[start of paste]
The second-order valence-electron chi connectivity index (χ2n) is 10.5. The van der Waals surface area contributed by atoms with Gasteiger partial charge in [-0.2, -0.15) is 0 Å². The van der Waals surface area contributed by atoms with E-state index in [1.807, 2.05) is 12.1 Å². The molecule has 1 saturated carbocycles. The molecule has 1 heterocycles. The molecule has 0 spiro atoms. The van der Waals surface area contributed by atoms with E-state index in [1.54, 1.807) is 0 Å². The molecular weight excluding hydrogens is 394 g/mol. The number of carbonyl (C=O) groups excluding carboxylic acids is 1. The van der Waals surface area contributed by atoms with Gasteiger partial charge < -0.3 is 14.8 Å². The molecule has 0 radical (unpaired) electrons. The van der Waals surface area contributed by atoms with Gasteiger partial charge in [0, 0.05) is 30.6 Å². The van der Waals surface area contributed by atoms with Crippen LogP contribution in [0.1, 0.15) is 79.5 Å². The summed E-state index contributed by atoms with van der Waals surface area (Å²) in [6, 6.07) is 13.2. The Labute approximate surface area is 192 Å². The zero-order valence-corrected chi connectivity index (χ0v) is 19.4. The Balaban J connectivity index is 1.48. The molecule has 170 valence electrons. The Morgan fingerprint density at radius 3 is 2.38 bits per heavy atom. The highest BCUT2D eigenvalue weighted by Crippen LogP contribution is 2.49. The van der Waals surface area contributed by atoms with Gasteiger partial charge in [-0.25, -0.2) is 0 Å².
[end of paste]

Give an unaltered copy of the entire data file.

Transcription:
The second-order valence-electron chi connectivity index (χ2n) is 10.5. The van der Waals surface area contributed by atoms with Gasteiger partial charge in [-0.2, -0.15) is 0 Å². The van der Waals surface area contributed by atoms with E-state index in [1.807, 2.05) is 12.1 Å². The molecule has 1 saturated carbocycles. The molecule has 1 heterocycles. The molecule has 0 spiro atoms. The van der Waals surface area contributed by atoms with E-state index in [1.54, 1.807) is 0 Å². The molecular weight excluding hydrogens is 394 g/mol. The number of carbonyl (C=O) groups excluding carboxylic acids is 1. The van der Waals surface area contributed by atoms with Gasteiger partial charge < -0.3 is 14.8 Å². The molecule has 0 radical (unpaired) electrons. The van der Waals surface area contributed by atoms with Gasteiger partial charge in [0, 0.05) is 30.6 Å². The van der Waals surface area contributed by atoms with Crippen LogP contribution in [0.1, 0.15) is 79.5 Å². The summed E-state index contributed by atoms with van der Waals surface area (Å²) in [6, 6.07) is 13.2. The Labute approximate surface area is 192 Å². The zero-order valence-corrected chi connectivity index (χ0v) is 19.4. The Balaban J connectivity index is 1.48. The molecule has 170 valence electrons. The Morgan fingerprint density at radius 3 is 2.38 bits per heavy atom. The highest BCUT2D eigenvalue weighted by Crippen LogP contribution is 2.49. The van der Waals surface area contributed by atoms with Gasteiger partial charge in [-0.25, -0.2) is 0 Å².